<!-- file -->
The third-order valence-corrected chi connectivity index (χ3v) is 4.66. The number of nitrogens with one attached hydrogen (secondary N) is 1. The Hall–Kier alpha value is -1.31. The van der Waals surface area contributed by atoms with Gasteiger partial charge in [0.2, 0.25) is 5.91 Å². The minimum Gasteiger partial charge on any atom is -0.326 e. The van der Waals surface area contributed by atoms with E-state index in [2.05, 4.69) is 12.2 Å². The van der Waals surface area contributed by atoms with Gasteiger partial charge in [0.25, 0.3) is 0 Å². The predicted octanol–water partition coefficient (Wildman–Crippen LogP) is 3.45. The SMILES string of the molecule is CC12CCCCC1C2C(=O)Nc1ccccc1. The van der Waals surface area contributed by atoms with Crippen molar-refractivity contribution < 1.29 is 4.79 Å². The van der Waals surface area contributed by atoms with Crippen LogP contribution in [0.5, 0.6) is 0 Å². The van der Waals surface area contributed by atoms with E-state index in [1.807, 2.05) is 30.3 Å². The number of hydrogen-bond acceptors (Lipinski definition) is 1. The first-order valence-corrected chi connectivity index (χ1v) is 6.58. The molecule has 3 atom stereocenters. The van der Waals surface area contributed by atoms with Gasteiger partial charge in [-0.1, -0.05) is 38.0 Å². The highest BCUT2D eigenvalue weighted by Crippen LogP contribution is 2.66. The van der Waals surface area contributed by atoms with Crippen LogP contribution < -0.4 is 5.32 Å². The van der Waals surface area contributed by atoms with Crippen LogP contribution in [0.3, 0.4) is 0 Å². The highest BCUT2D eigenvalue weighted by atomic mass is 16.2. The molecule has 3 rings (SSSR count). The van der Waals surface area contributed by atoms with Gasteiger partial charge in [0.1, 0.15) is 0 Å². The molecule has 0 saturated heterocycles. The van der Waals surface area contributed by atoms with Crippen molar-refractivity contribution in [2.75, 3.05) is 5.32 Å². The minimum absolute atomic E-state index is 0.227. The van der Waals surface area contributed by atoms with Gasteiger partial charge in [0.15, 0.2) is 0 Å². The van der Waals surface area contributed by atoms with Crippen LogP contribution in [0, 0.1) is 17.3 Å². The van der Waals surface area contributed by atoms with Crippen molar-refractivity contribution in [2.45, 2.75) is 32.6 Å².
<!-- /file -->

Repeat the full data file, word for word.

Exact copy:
The third-order valence-corrected chi connectivity index (χ3v) is 4.66. The number of nitrogens with one attached hydrogen (secondary N) is 1. The Hall–Kier alpha value is -1.31. The van der Waals surface area contributed by atoms with Gasteiger partial charge in [0.2, 0.25) is 5.91 Å². The minimum Gasteiger partial charge on any atom is -0.326 e. The van der Waals surface area contributed by atoms with E-state index in [2.05, 4.69) is 12.2 Å². The van der Waals surface area contributed by atoms with Gasteiger partial charge in [0.25, 0.3) is 0 Å². The predicted octanol–water partition coefficient (Wildman–Crippen LogP) is 3.45. The SMILES string of the molecule is CC12CCCCC1C2C(=O)Nc1ccccc1. The van der Waals surface area contributed by atoms with Crippen molar-refractivity contribution < 1.29 is 4.79 Å². The van der Waals surface area contributed by atoms with Crippen LogP contribution in [0.5, 0.6) is 0 Å². The van der Waals surface area contributed by atoms with E-state index in [1.807, 2.05) is 30.3 Å². The number of hydrogen-bond acceptors (Lipinski definition) is 1. The first-order valence-corrected chi connectivity index (χ1v) is 6.58. The molecule has 3 atom stereocenters. The van der Waals surface area contributed by atoms with Gasteiger partial charge in [-0.1, -0.05) is 38.0 Å². The highest BCUT2D eigenvalue weighted by Crippen LogP contribution is 2.66. The van der Waals surface area contributed by atoms with Crippen LogP contribution < -0.4 is 5.32 Å². The van der Waals surface area contributed by atoms with Crippen LogP contribution in [0.3, 0.4) is 0 Å². The highest BCUT2D eigenvalue weighted by atomic mass is 16.2. The molecule has 3 rings (SSSR count). The van der Waals surface area contributed by atoms with Gasteiger partial charge in [0.1, 0.15) is 0 Å². The molecule has 0 saturated heterocycles. The van der Waals surface area contributed by atoms with Crippen molar-refractivity contribution in [2.75, 3.05) is 5.32 Å². The minimum absolute atomic E-state index is 0.227. The van der Waals surface area contributed by atoms with Gasteiger partial charge in [0.15, 0.2) is 0 Å². The van der Waals surface area contributed by atoms with Crippen LogP contribution in [0, 0.1) is 17.3 Å². The van der Waals surface area contributed by atoms with Crippen molar-refractivity contribution in [2.45, 2.75) is 32.6 Å².